Esoteric Turin: A journey between white and black magic

Esoteric Turin: A journey between white and black magic

The beauty of the Piedmontese capital and the gourmet excellence of its surroundings gets a lot of love, but not everyone knows that Turin is also a city teeming with magic and legends.

When darkness swallows Turin, the city’s mysterious side emerges: The squares and palaces that are so opulent and sumptuous during are shaded with melancholic tones. The details that pass unnoticed usually washed in sunlight and masked by the noise of everyday life, materialize in silence among the pervasive light fog and the soft glow from the gates and illuminated windows.

Photo: Federica Giulia Sacchi
Photo: Federica Giulia Sacchi

Statues, friezes and bas-reliefs take on disturbing expressions. The simple floral decorations on that adorn the city’s doorways are loaded with esoteric meanings, and what might seem like plebeian slits in the sidewalks actually bring light to the infernetti, cellars known as “little hells”, below the Masonic loggias.

Photo: Federica Giulia Sacchi
Gate decorated with the symbols of Freemasonry: goniometer, team, parchment and compass, photo: Federica Giulia Sacchi

They don’t call Turin a magical city for nothing. Not only is Turin–along with Lyon and Prague–part of the white magic triangle, it also belongs to the black magic triangle, an axis it shares with London and San Francisco…remember how busy the Halliwell sisters were in San Francisco in the 1990s?

In addition, Dario Argento, a bonafide authority on sinister places, declared in his autobiography: Turin is the place where my nightmares are best. A director, Argento set many of his films in the Piedmontese capital such as The Cat o’ Nine Tails, Four Flies on Gray Velvet,  Sleepless, and Deep Red. After touring the city at night, it’s easy to see why.

Occult books for sale in Piazza Statuto, photo: Federica Giulia Sacchi

It is said that one can sense eerie vibrations while walking under the arcades of Piazza Statuto.  Located in the western part of the city (where the sun sets and the kingdom of darkness begins), Piazza Statuto, an open-air necropolis where a bloody battle occurred in the early eighteenth century as well as a terrible fire in 1983. The piazza displays a monument dedicated to those who died while constructing the Fréjus Rail Tunnel, which connects France to Italy. In the darkness, the beautiful angel at the top–which is meant to represent human intelligence that wins over the forces of nature–actually resembles the devil who with a flick of the hand, rejects humans trying to climb to the top. The devil’s back faces the Alps as he gazes at Piazza Castello where the Dioscuri statues, who guard the Shroud of Turin, respond to his gaze.  Pollux contests him with a five-pointed star, a symbol of esoteric knowledge.

The black angel in Piazza Statuto, photo: Somewhere Tours&Events

The horseriding Dioscuri keep many secrets, such as alchemical labs that were believed to be hidden behind Palazzo Reale’s majestic entrance. Inside these fabled workshops, alchemists were said to have spiritually transformed metal into gold. Over the centuries, many have ventured into Palazzo Reale’s gardens to uncover these workshops located under the Triton Fountain. However, they only found warehouses and ice boxes.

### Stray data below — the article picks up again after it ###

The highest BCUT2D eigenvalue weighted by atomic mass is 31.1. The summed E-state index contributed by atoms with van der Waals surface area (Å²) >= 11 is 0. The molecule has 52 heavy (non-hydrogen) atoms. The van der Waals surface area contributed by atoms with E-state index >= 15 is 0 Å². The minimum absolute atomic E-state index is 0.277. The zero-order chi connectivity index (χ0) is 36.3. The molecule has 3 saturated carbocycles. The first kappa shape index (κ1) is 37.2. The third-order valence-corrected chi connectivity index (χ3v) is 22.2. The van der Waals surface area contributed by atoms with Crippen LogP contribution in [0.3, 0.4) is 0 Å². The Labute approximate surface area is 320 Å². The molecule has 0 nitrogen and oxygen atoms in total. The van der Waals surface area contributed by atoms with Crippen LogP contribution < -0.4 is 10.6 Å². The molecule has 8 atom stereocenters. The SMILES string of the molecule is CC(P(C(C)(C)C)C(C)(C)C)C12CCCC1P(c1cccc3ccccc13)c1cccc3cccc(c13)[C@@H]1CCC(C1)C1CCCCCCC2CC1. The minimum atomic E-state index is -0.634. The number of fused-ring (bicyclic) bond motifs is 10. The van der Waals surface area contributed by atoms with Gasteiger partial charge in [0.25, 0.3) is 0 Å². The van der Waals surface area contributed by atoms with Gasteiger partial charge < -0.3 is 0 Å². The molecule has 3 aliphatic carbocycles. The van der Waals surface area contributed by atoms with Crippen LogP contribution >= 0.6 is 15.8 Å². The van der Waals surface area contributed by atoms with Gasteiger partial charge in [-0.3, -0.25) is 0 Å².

The statue of Pollux in Piazza Castello, credits: Federica Giulia Sacchi

Perhaps the ghost of Christine Marie of France, the “Madama” of Turin, could shed some light on the subject. Her ghost is said to wander around the piazza on rainy evenings remembering all the lovers she “accidentally” pushed into the Po River.

Piazza Castello and Palazzo Madama, credits: Federica Giulia Sacchi

The Palazzo Trucchi di Levaldigi is also shrouded in mystery. Giovanni Battista Trucchi, Count of Levaldigi, was the Minister of Finance to the Savoy family. He acquired a large sum of money and commissioned the construction of this building, which was sans doorway for several months.  One morning, some curious passers-by noticed an imposing dark wooden door finely inlaid with bas-reliefs that were anything but reassuring: Wilted flowers, sad cherubs and–the creepiest detail of all: A devil-shaped door knocker surrounded by birds of prey and hellish dogs, from whose jaws emerged two snakes.

The Devil’s Door, photo: Federica Giulia Sacchi

It’s unclear why Trucchi chose that particular design, but two unsolved murders eventually occurred in the building. Emma Coscé, the first victim, was a dancer killed by a high heel in the back during a party. The second was a policeman tasked with bringing a missive to Paris. He seemed to have vanished into thin air before the escort could fetch him, but his body–complete with a smashed skull–was found many years later inside the walls.

Palazzo Trucchi in Levaldigi later became the seat of the town’s tarot manufacturer. Maybe it’s pure coincidence, but the tram that passes in front of the palace is number 15, the number of the tarot deck’s Devil card.

Palazzo Trucchi di Levaldigi, photo: Federica Giulia Sacchi

If this has piqued your curiosity and you are eager to discover all the secrets and mysteries of Turin,  book a guided tour of the city’s magical and esoteric places.

1 comment

  1. EyesWideOpen says:

    So, Luciferianism did originate in Italy: the shadow side of the Vatican’s headquarters.
    Guess this sort of black occult crap emerged when Venice & Torino were at their most decadent.
    Good to know where the architects & their masters heads were at when they built this stuff. Yeeesh.

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